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June 24, 2014 — With support from the University of Wyoming’s College of Engineering and Applied Science, a team of Wheatland Middle School (WMS) eighth-graders has won a national competition for future scientists and engineers.
WMS students Joey Madsen, Haiden Moody, Christian Moody and Jacob Stafford -- advised by WMS science teacher Miken Harnish -- took first place in the U.S. Army Educational Outreach Program’s 12th annual eCYBERMISSION competition. The students developed a system for converting school locker banks into safety zones to protect students and teachers during tornados.
UW engineering faculty members Jerry Hamann and Len Lutz helped the students prepare for the national competition in Washington, D.C.
“It’s exciting to see these students from Wyoming excel at such a high level nationally with such an original and innovative idea,” Hamann and Lutz say. “We’re delighted we were able be of assistance in enabling the team to reach the national competition, and we hope to see them continue their studies of science, technology, engineering and mathematics in high school -- and, eventually, here at UW.”
The eCYBERMISSION competition, administered by the National Science Teachers Association, cultivates student interest in the STEM disciplines by encouraging sixth- through ninth-graders to develop solutions to real-world challenges in their communities. The winning teams at those four grade levels were selected from more than 4,400 teams that entered the competition this year.
Each member of the WMS team received $5,000 in U.S. savings bonds, in addition to the $3,000 awarded to them for winning a regional competition.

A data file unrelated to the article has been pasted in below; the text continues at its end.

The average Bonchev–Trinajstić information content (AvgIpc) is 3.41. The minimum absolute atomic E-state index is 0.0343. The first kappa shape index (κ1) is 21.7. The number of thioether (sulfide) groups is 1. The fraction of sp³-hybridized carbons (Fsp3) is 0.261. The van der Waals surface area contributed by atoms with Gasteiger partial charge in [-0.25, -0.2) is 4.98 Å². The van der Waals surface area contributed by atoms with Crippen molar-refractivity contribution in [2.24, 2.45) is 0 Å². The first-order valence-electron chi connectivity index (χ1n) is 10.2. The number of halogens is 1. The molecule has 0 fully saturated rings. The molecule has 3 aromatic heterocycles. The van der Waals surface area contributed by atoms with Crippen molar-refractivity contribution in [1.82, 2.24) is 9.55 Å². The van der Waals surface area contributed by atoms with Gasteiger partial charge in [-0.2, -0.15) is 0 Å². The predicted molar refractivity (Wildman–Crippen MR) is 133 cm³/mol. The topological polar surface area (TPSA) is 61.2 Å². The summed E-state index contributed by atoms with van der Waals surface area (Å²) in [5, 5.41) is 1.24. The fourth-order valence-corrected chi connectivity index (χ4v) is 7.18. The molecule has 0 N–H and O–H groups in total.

The idea of using school lockers to create tornado safety zones in schools stemmed from a 2012 tornado drill at the school, when the students realized the need for improved safety measures. Upon observing that triangular structures formed by flat objects falling against walls or other objects provide protection from tornados, they fixed a set of five old lockers onto a sliding frame. The lockers can be pulled away from a wall and into a slanted position, creating a space big enough for several students during an emergency.
“The support and collaboration of the university’s engineering faculty members was extremely valuable for the students,” Harnish says. “We were proud to represent Wyoming and its university’s outstanding engineering school.”
The students are working to patent their shelter design for potential commercial development.
Eighth-graders from Wheatland Middle School who won a national competition for future scientists and engineers donned University of Wyoming attire for the competition in Washington, D.C. From left are: front, Christian Moody and Haiden Moody; back, Joey Madsen, Miken Harnish (team adviser) and Jacob Stafford.